Once boiling, the whistling kettles were a boon, but only if we could hear the whistle from the next room. One was so quiet that you had to guess if it was making noise from barely feet away. We found two styles: whistles that you can disable and ones that you can’t. We preferred the two kettles that let you turn off the whistle if you want it to boil silently.
Most of our lineup boiled a full kettle of water in a reasonable time, roughly to 1minutes, but there was one outlier that was much slower due to its design. With a tiny base and stern instructions to keep the heat at low to medium, it took 1to 20 minutes to boil a full pot—we’d be late for work if we waited for that. When pouring into cups, pots, or coffee-filter cones, some kettles were imprecise and harder to control, splashing and glugging, but the best were easy to pour precisely with nary a drop spilled. As for capacity, we wanted a kettle that was roomy but not too heavy. While it’s nice to be able to boil a large volume, the biggest kettle was heavy when empty and weighed upwards of 7½ pounds when full. Another, a gooseneck kettle, was lightweight and was testers’ favorite for precise pouring, but it ran out before our teapot was full. Our favorite model poured almost as smoothly as this small kettle and held almost as much as the biggest kettle but at a fraction of its weight.
To see how easy the kettles were to clean, we sprayed their exteriors with cooking oil and heated them to bake it on. Once they had cooled, we tried to scrub it all off. Kettles lost points for having nooks and crannies that trapped pockets of grease or for not being fully clean after being scrubbed with hot soapy water. Only one kettle was dishwasher-safe, so we ran it through three cycles to see if it sustained any damage (it did not). To simulate years of knocking around a busy kitchen, we rapped kettles sharply on their sides with a wooden spoon and dropped them repeatedly from inches above the countertop and then checked for dents or damage. A few showed minor dings from being struck, but one kettle had actually acquired a bigger dent during routine use, before we began our abuse testing.
Even though a transparent teapot enhances the beauty of drinking loose leaf tea, thin glass can be very fragile. There have been reports of people saying that their teapot cracked or broke off its fluted spout easily. Some buyers also claimed that the slightest bumps on the counter made their tea pots crack or even shatter. This can be a concern since the tea is hot and could burn someone if the tea pot breaks while serving.
The The Hario Chacha Kyusu Maru Tea Pot is perfect for one person to enjoy two cups of tea. It would also do for two people who only want one cup. They would have to make another pot if they wanted more. Using this teapot alone would not be practical for a group. The only way it could accommodate a larger party would be if it were used to serve concentrated tea and a larger pot supplied more hot water like a samovar.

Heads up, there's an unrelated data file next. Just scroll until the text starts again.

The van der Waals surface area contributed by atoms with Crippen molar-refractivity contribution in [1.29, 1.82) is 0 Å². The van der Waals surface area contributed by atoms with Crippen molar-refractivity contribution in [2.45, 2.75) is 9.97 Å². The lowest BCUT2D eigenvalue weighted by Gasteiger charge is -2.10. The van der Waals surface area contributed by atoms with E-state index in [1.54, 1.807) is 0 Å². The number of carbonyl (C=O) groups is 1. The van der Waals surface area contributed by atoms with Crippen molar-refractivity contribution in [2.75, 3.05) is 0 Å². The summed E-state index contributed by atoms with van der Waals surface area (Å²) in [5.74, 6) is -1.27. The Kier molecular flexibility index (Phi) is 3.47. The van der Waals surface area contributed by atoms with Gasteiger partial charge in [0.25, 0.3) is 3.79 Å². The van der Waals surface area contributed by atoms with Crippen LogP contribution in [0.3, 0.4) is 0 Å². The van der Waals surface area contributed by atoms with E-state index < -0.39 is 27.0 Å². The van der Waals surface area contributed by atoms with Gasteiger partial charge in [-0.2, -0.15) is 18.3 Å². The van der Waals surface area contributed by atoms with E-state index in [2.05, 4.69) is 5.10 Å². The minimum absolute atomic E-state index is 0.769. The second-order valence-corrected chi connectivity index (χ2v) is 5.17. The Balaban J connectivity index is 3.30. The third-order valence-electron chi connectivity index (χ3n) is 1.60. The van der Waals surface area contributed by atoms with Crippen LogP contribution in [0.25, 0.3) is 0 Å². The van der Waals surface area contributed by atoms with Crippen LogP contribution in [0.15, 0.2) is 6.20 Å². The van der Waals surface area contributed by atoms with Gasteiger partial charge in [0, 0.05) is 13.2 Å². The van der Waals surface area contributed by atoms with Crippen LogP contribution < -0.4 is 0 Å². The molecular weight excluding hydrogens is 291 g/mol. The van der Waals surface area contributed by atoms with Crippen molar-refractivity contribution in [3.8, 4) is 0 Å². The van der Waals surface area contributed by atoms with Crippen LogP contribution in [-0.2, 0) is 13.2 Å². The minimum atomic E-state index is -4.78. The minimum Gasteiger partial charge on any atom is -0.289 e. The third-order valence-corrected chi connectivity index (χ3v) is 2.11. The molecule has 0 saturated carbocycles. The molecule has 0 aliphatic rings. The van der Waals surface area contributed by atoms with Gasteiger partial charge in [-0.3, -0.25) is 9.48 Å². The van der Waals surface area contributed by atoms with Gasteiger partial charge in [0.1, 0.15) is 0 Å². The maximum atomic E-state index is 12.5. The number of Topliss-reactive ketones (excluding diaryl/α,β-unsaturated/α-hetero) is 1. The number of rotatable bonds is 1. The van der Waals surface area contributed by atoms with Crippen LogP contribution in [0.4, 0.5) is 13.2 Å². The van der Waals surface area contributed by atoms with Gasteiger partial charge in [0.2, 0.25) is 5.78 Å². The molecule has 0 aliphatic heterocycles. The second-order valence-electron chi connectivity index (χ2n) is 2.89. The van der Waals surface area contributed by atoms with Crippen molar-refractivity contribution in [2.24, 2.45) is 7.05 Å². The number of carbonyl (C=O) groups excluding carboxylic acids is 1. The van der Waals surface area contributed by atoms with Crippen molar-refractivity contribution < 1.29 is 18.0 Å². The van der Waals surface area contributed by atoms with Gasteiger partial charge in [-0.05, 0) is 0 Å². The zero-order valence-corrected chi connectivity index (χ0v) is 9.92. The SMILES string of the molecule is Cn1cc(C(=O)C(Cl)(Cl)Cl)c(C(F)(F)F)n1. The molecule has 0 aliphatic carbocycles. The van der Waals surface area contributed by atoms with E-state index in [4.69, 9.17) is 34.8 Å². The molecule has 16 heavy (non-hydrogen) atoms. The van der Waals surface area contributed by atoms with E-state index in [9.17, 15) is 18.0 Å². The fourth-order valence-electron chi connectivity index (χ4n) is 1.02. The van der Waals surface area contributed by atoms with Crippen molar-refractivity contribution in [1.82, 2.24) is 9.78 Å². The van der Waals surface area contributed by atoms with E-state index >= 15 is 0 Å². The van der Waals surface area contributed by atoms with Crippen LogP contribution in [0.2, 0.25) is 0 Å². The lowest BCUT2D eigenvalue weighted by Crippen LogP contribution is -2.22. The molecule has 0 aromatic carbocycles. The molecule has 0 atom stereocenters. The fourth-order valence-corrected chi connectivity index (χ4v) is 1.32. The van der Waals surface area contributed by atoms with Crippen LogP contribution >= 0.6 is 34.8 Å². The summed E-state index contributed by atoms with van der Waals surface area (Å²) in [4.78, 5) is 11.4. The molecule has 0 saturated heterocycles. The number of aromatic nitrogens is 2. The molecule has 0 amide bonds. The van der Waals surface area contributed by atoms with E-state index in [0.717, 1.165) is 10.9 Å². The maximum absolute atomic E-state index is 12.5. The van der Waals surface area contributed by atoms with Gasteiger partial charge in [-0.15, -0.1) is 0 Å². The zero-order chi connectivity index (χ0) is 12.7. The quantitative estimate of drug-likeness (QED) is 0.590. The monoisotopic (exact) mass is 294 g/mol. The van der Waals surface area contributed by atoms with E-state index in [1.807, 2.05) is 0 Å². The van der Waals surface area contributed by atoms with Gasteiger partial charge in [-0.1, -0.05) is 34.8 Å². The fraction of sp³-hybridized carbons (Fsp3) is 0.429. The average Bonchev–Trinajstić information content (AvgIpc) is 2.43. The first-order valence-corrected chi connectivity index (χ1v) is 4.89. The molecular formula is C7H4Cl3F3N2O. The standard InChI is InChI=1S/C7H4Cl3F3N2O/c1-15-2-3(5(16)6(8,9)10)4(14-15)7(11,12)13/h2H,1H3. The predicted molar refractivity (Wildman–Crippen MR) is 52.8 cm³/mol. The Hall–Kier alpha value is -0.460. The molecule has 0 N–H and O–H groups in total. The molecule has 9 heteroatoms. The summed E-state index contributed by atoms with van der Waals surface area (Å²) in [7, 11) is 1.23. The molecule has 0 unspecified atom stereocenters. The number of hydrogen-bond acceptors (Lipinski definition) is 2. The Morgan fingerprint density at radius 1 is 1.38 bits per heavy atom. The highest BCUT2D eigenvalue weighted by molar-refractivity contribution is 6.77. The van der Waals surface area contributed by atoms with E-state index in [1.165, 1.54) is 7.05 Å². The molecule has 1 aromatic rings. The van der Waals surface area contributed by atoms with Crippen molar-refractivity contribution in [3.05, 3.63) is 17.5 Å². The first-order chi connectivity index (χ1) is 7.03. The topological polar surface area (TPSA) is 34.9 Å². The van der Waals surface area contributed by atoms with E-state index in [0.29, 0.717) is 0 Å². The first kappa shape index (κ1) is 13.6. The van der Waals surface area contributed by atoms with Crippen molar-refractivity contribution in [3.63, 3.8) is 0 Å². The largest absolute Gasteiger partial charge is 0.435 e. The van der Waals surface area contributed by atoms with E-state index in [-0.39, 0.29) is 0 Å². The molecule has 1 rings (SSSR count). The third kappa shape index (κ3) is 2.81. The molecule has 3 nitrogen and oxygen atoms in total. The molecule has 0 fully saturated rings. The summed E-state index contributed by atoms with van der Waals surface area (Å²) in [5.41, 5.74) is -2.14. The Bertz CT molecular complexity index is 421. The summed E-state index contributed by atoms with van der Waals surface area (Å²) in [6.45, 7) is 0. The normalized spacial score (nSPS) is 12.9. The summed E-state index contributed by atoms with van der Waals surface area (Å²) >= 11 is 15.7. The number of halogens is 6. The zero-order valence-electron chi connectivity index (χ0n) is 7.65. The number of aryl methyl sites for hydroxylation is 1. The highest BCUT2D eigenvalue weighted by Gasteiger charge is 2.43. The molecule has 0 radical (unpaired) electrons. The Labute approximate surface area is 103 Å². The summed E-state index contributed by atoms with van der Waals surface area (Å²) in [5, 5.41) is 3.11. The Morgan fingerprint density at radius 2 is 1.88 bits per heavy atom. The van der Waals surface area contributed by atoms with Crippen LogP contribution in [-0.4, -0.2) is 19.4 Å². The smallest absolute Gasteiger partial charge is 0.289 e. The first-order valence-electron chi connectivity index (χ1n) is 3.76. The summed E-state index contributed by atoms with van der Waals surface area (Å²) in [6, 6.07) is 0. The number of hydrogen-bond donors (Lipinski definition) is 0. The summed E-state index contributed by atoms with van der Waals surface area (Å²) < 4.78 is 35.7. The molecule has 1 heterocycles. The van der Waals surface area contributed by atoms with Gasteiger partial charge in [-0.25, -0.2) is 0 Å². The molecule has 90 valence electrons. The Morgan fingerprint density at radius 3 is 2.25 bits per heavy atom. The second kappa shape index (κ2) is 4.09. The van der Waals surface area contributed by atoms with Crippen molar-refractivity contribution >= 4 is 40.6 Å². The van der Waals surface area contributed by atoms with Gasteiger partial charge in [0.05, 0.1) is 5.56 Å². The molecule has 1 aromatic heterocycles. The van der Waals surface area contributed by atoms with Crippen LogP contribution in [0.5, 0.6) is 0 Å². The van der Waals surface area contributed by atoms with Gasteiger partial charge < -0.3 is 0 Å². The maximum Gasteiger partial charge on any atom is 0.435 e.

The Hario Chacha Kyusu Maru Tea Pot is produced by the Hario Glassware Company in Japan. It is made of an especially delicate clear glass for tea drinking aesthetics. It has a 700 ml capacity (nearly three cups). It has a stainless steel filter that can strain either loose leaf or bagged tea. It has a classical tea pot shape and makes serving easy. It cleans up simply with dish soap and water. It is safe for different types of stoves. Some buyers who gave positive Hario tea pot reviews said that their pots did well in the microwave, too.
This 2oz. tea pot has the iconic round shape with a domed lid. The lid has a glass knob for lifting. Instead of a curved spout, it has a fluted edge that makes for easy pouring and less chances of spilling. It makes a chic addition any tea service print.
The Hario Chacha Kyusu Maru Tea Pot comes from a long line of venerable Japanese tea services. According to the company, Hario means “King of Glass”. It heated the water just as quickly as a metal or ceramic teapot would. The pot did equally well on gas and electric stoves. The glass handle and domed lid do not get too hot to handle when being heated. Just as a precaution, a pot holder may come in handy.
The stainless-steel filter is large enough to hold larger tea leaves. It also provides enough room for the tea leaves to mingle and steep properly. The filter is easy to remove and wash separately. Buyers who prefer bagged tea can put two to three bags in the filter for the same great results. It does an excellent job filtering the water as the tea steeps. The pot’s domed lid fits snuggly and helps to keep the tea hot. It is also mesmerizing to watch the swirling steam and tea leaves inside the teapot. The wide pot lets buyers see the full effects of flowering tea blossoms.
First of all thanks for reading my article to the end! I hope you find my reviews listed here useful and that it allows you to make a proper comparison of what is best to fit your needs and budget. Don’t be afraid to try more than one product if your first pick doesn’t do the trick.
Most important, have fun and choose your glass teapot wisely! Good luck!
So, TOP3 of glass teapot
- №1 — Hiware Glass Teapot with Removable Infuser
- №2 — Premium Glass Teapot with Removable Stainless Steel Infuser that holds 34 oz
- №3 — Hiware Good Glass Teapot with Stainless Steel Infuser & Lid